The unemployment rate declined by -0.2% to 4.7%, which was a positive at first glance, but was essentially due to a decline in labor force participation by a few tenths of a percent. The U-6 ‘underemployment’ rate was unchanged at 9.7%. The household survey measure gained only +26k, but was an improvement on a large decline from April. Average hourly earnings rose +0.2% for the month, which was on target with expectations, and up +2.5% from a year ago, so at a pace slightly higher than that of broader inflation. The average workweek was flat at 34.4 hours.

(0/-) The Fed Beige Book, which qualitatively summarizes activity at regional Fed banks around the nation, showed ‘modest growth’ around the nation, which was actually a bit weaker than language used in recent months. On the downside, the Midwest experienced some slowing, while the New York area was described as flattish. Consumer spending looked to rise, while manufacturing activity showed some slowing, which was not a surprise based on other data released. Employment showed improvement through tightening in the bulk of labor markets, especially for specialized positions, while jobs in energy/mining have continued to decline. Interestingly, while retail prices rose generally, it looked as if competition from online providers have kept this in check somewhat. Otherwise, inflation pressures were reported as slight, other than construction, where materials costs have inched up somewhat.

Read the "Question of the Week" for May 31, 2016:

What's the probability of the Fed taking action this summer?

Market Notes

Period ending 5/27/2016

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In a shortened week, U.S. large cap stocks ended up with flattish returns, with small caps faring better, up just over a percent. In the S&P 500, defensive utilities and health care gained the most ground on the week, while financials and energy lagged with negative returns over a percent.

Foreign developed market stocks ended up with nearly the same net result as domestic stocks, with greater Europe and Japan up slightly, and the U.K. losing ground. Emerging markets led the way, up several percent. The ECB announced no policy changes at their periodic meeting, but will commence planned corporate bond purchases this coming week. U.K. returns appeared related to a downgrade in economic growth down below 2%, in addition to continued last-minute concerns over the upcoming Brexit vote on June 23. Japanese economic data continued to show flatness, although sentiment has taken a negative turn. Unemployment remains low (at just over 3%), although there less more of an impact on deteriorating labor force participation than in other developed nations. On the emerging market side, Brazil and China led the way, with attempts by the acting president to cut government spending in the former, and the latter due to rumors that MSCI will add local ‘A shares’ to its emerging markets index in its next review in coming weeks.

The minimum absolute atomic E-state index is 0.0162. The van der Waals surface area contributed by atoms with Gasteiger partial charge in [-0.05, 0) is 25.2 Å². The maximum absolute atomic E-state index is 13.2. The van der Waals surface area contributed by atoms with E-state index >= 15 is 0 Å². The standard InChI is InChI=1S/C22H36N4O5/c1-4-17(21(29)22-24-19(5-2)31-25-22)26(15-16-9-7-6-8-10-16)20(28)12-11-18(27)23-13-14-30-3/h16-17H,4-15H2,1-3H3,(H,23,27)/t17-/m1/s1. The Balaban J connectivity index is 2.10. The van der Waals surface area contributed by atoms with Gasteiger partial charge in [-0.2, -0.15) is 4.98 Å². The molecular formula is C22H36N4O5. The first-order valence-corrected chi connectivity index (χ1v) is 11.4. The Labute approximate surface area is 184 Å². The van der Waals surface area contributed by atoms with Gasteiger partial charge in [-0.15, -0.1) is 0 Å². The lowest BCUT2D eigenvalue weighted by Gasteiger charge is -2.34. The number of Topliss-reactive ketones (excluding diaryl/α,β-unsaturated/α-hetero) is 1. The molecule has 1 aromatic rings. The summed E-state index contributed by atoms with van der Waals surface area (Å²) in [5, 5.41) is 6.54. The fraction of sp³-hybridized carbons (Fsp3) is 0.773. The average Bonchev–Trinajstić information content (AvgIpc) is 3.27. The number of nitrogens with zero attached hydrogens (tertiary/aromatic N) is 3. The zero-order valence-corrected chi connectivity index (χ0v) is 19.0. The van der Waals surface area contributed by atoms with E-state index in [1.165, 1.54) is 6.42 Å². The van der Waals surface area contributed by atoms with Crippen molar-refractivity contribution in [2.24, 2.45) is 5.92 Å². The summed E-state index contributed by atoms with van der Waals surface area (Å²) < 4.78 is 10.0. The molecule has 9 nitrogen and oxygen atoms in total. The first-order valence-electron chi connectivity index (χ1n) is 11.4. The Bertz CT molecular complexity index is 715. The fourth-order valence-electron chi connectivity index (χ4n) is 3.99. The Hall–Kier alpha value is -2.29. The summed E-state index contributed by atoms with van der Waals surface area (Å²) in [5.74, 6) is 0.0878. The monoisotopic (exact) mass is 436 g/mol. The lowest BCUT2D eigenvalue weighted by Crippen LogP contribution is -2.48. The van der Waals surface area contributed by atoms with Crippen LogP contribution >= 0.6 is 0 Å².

U.S. bonds rose with interest rates falling across the curve, due to mixed economic data and, especially, the slow Friday jobs numbers. Accordingly, longer duration Treasuries performed best, while high yield earned small, but still positive results. Foreign bonds experienced a solid week in USD terms with the U.S. dollar declining by almost -2%, with both developed and emerging markets gaining ground in local currency terms as well.

Real estate generally rose globally with interest rates falling. In the U.S., more economically sensitive lodging, retail and healthcare REITs gained ground, while apartment/residential REITs fell by several percent, bringing the year-to-date returns in that segment into the negative. As traditional new single-family housing numbers pick up a bit, the natural loser would be apartment building projects.

Commodities earned positive returns on the week, even though energy fell backward a bit, with crude oil falling just over a dollar—but staying in the ~$49 range. Last week’s OPEC meeting in Vienna resulted in no limit on production output, despite a proposal calling for it. Agriculture was the largest contributor with large gains on the week from wheat and soybeans, while the precious metals group added a bit as well.

Sources: FocusPoint Solutions, American Association for Individual Investors (AAII), Associated Press, Barclays Capital, Bloomberg, Deutsche Bank, FactSet, Financial Times, Goldman Sachs, JPMorgan Asset Management, Kiplinger's, Marketfield Asset Management, Minyanville, Morgan Stanley, MSCI, Morningstar, Northern Trust, Oppenheimer Funds, Payden & Rygel, PIMCO, Rafferty Capital Markets, LLC, Schroder's, Standard & Poor's, The Conference Board, Thomson Reuters, U.S. Bureau of Economic Analysis, U.S. Federal Reserve, Wells Capital Management, Yahoo!, Zacks Investment Research. Index performance is shown as total return, which includes dividends, with the exception of MSCI-EM, which is quoted as price return/excluding dividends. Performance for the MSCI-EAFE and MSCI-EM indexes is quoted in U.S. Dollar investor terms.

The information above has been obtained from sources considered reliable, but no representation is made as to its completeness, accuracy or timeliness. All information and opinions expressed are subject to change without notice. Information provided in this report is not intended to be, and should not be construed as, investment, legal or tax advice; and does not constitute an offer, or a solicitation of any offer, to buy or sell any security, investment or other product. FocusPoint Solutions, Inc. is a registered investment advisor.

Notes key: (+) positive/encouraging development, (0) neutral/inconclusive/no net effect, (-) negative/discouraging development.

Additional Reading

Read the previous Weekly Review for May 31, 2016.